Zorba the Greek

Zorba the Greek Themes


If there is a general philosophy emphasized in the story, it is that of existentialism, the theory that man directs his life as an individual and that there is no set, inherent meaning that must be obeyed. Throughout the book, the narrator and Zorba have a near constant dialogue about the nature of life, God, and morality. The narrator, being an educated Buddhist, dedicates most of his days to studying ideas and abstaining from his vices, while Zorba, an uneducated and unreligious man, chooses to spend his time exuberantly savoring the present moment; he revels in dance, singing, playing the santuri, sleeping with women, and drinking wine. The seeming immoralities that Zorba indulges in are initially shocking to the narrator, yet as the story unfolds, he comes to discover Zorba's spirit to be even stronger than his own. It is shown that through Zorba's focus on bodily experience and earthly things, he receives the requisite wisdom for leading a highly fulfilling existence, without the need for seeking guidance outside of himself.

Zorba often questions the authenticity of the narrator's dedication to his morals, encouraging him to let go of his tightly held beliefs and live more in reality. In this sense, Zorba thinks that man's power lies in his own hands; that he is not beholden to a higher power nor religious institution. The fallibility of belief systems is emphasized especially in the scenes at the monastery, where it is shown how those most trying to live a pure and holy life are also those most confused and divided from within. Repeatedly we see how no one has the complete, perfect answer for how to navigate the tragedy and chaos of modern life. In this atmosphere of uncertainty, one might as well enjoy themselves, and this is exactly the lesson that Zorba demonstrates to the narrator.

The Nature of Happiness

One of the more prominent themes throughout the book is the narrator's constant struggle with his desire to be happy. He is astonished by Zorba's persistent and seemingly effortless happiness. There is a continual comparison being made between the narrator and Zorba, two fundamentally opposing characters. The narrator is a well-read and spiritual young man, yet finds himself in a state of unhappiness more often than not. Zorba, on the other hand, is uneducated, old, penniless, and intellectually ignorant; he claims the only book he's ever read is Sinbad the Sailor. Yet Zorba has a joy and enthusiasm for life that astounds the narrator. Zorba, on several occasions, acknowledges himself as an average and unremarkable man, yet he somehow has formed a profound connection to the world that eludes the narrator, a traditionally smart man. The counterplay between these two characters emphasizes the human tendency to become trapped by one's own thoughts and worries, and how only by getting out of one's head and living in the moment one may become truly free.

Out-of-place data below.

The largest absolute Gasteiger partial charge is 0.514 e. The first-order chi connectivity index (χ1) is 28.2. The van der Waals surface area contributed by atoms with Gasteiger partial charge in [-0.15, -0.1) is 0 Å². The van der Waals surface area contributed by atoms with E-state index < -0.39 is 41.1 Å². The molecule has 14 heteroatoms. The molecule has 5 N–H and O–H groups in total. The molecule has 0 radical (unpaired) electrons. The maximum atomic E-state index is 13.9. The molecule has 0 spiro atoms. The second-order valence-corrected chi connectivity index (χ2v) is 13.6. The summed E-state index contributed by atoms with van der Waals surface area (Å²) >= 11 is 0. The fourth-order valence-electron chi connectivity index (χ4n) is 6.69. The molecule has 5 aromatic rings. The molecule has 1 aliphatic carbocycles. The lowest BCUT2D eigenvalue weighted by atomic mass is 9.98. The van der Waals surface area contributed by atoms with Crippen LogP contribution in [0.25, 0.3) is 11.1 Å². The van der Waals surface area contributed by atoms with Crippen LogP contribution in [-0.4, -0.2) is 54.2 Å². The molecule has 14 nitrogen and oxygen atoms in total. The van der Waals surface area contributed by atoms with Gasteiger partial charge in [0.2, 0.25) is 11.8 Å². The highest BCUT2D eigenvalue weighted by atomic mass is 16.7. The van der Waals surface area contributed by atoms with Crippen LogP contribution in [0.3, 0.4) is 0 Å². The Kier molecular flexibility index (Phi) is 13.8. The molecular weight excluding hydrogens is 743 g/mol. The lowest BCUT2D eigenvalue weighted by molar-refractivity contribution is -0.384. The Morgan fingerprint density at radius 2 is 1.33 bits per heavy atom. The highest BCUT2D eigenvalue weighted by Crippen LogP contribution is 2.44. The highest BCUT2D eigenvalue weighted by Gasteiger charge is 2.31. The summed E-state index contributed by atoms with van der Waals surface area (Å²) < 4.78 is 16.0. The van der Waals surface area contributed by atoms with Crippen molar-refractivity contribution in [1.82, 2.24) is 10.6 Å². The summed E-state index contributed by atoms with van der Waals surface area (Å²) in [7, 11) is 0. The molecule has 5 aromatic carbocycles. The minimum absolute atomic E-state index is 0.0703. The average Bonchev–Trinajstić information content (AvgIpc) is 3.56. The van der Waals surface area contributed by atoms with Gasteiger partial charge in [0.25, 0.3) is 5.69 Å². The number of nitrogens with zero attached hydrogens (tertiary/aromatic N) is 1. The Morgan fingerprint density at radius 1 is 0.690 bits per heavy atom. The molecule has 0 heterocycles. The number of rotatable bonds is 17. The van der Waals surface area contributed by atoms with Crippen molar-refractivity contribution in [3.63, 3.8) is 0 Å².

The author drives home the message that happiness is not conditioned by one's possession nor one's knowledge. This is especially apparent after the catastrophic failure of the characters' entire business venture. Zorba and the narrator, after losing everything, actually spend one of their most happy evenings together, with the narrator finally asking Zorba to teach him how to dance. Their elation even in the face of material loss suggests that happiness is a choice rather than the product of fortunate circumstances.

Aging and Death